The resurrection of Lazarus took place just prior to His trial and crucifixion and was timed to teach a very important truth.  That truth is that Jesus came to destroy the power of death over those who believe and are born again or born into the kingdom of God.  Those born into the kingdom of God cannot be claimed by Satan when they die, for that power was stripped from him.  They have been translated from the kingdom of darkness and translated into the kingdom of God’s dear Son (Col. 1:13).  This is just one of the many reasons Jesus shed His precious blood.  He died to deliver us from the power and fear of death.  Jesus’ resurrection was the proof and evidence that He had triumphed over death; death could not hold Him.

        Another event that took place when Jesus died and was resurrected and which confirms everything written in this letter is found in Matthew 27:50-53.  Let’s read it: “Jesus, when he had cried again with a loud voice, yielded up the ghost.  And, behold, the veil of the temple was rent in twain from the top to the bottom; and the earth did quake, and the rocks rent; And the graves were opened; and many bodies of the saints which slept arose, And came out of the graves after his resurrection, and went into the holy city, and appeared unto many.”  It is not exactly clear the timing of when the graves were opened but it sounds as though it was at the time Jesus died.  However, verse 53 states it was after His resurrection that the bodies came out of the graves and were seen by many in the city of Jerusalem.  The exact timing is not important to our topic here, however these events reveal to us one of Christ’s great accomplishments and triumphs when He died and was in the grave three days and three nights.  It was while He was there that He bound the strong man and loosed the prisoners.  Who were the prisoners?  They were those who had been faithful under the Old Covenant but, because of sin, were held captive in this state of sleep.  These were “saints” which arose, not sinners.  This event clearly reveals Christ’s work as sufficient to bring in everlasting righteousness and deliver His people from the curse of sin.  The curse of sin is death and Jesus came to set His people free from this curse.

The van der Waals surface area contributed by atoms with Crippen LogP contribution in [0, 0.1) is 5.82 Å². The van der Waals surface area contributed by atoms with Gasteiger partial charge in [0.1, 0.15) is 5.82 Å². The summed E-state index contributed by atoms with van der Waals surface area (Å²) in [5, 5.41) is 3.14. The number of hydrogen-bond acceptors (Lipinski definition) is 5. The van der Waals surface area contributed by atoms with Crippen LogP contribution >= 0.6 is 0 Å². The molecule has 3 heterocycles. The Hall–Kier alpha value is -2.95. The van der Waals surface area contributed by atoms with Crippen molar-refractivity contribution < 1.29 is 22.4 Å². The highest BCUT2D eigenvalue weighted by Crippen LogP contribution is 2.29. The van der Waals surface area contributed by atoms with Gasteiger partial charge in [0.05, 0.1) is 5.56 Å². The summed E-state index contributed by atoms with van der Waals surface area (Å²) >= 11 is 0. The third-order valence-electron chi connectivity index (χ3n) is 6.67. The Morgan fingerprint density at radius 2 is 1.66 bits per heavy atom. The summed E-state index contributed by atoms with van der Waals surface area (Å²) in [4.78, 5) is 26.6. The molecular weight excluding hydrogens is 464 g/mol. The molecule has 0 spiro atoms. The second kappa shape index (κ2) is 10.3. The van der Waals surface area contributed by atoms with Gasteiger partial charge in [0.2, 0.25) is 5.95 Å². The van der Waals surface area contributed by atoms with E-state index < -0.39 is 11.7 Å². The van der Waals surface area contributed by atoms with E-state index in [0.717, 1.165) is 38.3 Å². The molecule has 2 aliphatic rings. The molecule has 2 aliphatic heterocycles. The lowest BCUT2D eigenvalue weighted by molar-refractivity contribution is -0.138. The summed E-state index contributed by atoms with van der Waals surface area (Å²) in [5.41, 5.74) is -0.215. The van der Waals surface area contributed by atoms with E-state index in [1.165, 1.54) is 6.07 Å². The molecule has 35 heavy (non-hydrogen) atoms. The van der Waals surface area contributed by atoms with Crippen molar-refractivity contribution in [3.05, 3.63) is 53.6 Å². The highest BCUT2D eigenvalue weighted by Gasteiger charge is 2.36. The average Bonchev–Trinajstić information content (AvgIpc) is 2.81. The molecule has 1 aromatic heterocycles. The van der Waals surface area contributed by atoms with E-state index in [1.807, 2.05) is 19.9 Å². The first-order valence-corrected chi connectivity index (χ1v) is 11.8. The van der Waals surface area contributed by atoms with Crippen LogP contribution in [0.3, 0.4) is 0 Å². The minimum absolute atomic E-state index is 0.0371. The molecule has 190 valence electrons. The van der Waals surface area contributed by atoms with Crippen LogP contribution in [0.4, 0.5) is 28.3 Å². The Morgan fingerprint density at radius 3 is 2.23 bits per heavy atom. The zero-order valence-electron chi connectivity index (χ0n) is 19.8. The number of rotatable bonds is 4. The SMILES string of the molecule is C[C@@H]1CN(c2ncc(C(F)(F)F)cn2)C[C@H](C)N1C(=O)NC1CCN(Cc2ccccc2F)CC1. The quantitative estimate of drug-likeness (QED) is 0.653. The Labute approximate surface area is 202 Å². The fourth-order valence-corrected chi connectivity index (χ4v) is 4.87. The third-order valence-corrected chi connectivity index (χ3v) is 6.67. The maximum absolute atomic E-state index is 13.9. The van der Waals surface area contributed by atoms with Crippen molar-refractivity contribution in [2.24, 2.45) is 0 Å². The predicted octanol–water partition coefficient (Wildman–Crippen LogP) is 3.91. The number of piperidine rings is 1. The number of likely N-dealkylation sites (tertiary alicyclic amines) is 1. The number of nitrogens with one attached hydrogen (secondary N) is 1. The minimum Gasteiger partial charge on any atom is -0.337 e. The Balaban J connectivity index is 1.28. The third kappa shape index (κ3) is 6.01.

Has judgment been passed already over them?

        The question that you included, and arises often when this topic is discussed, is about judgment.  If believers go to paradise and sinners to a state of hell, is this not a judgment?  Scripture is clear that we will all be judged at the last day when all appear before the great white throne, before the judgment seat of Christ.  So let’s address this concern.  When a person dies, he is not judged by his works, for the judgment of our works is reserved for the last day.  However, he will be observed as to whether he is covered by the blood of Jesus or not.  If he is a believer and the blood of Jesus is covering him, he goes to paradise.  If he is a sinner, the blood of Jesus will not be covering his sins and he goes to a state of hell.  If this is call judgment, it is only like calling white, “white” and black, “black”.  There is not judgment but rather discerning.  It is a matter of fact.  One is covered by the blood or he is not.

Is Paradise Heaven? Is it where God resides?

        There are a lot of misconceptions regarding heaven.  The apostle Paul gives some information about heaven in II Cor. 12:2-4 in which he refers to the third heaven and in which he equates the third heaven to paradise.  “I knew a man in Christ above fourteen years ago, (whether in the body, I cannot tell; or whether out of the body, I cannot tell: God knoweth;) such an one caught up to the third heaven.  And I knew such a man, (whether in the body, or out of the body, I cannot tell: God knoweth;) How that he was caught up into paradise, and heard unspeakable words, which it is not lawful for a man to utter.”  This man of whom he speaks was caught up into paradise or the third heaven.  The third heaven and paradise are the same place.